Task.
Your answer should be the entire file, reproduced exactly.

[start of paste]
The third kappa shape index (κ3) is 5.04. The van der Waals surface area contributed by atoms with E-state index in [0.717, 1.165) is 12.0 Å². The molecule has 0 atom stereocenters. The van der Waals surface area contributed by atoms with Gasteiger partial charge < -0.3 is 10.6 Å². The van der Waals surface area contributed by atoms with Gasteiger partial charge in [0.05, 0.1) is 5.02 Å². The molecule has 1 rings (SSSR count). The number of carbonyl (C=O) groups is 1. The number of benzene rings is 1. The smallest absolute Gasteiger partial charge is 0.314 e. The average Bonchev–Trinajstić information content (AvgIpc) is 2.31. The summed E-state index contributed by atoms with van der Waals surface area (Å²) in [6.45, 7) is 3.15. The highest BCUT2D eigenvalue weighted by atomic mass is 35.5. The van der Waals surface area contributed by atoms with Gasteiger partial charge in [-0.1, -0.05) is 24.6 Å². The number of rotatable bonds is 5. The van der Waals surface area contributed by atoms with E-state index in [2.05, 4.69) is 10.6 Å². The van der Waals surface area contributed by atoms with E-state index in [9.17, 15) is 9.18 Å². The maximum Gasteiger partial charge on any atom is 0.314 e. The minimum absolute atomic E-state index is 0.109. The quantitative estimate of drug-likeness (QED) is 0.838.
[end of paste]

The third kappa shape index (κ3) is 5.04. The van der Waals surface area contributed by atoms with E-state index in [0.717, 1.165) is 12.0 Å². The molecule has 0 atom stereocenters. The van der Waals surface area contributed by atoms with Gasteiger partial charge < -0.3 is 10.6 Å². The van der Waals surface area contributed by atoms with Gasteiger partial charge in [0.05, 0.1) is 5.02 Å². The molecule has 1 rings (SSSR count). The number of carbonyl (C=O) groups is 1. The number of benzene rings is 1. The smallest absolute Gasteiger partial charge is 0.314 e. The average Bonchev–Trinajstić information content (AvgIpc) is 2.31. The summed E-state index contributed by atoms with van der Waals surface area (Å²) in [6.45, 7) is 3.15. The highest BCUT2D eigenvalue weighted by atomic mass is 35.5. The van der Waals surface area contributed by atoms with Gasteiger partial charge in [-0.1, -0.05) is 24.6 Å². The number of rotatable bonds is 5. The van der Waals surface area contributed by atoms with E-state index in [2.05, 4.69) is 10.6 Å². The van der Waals surface area contributed by atoms with E-state index in [9.17, 15) is 9.18 Å². The maximum Gasteiger partial charge on any atom is 0.314 e. The minimum absolute atomic E-state index is 0.109. The quantitative estimate of drug-likeness (QED) is 0.838.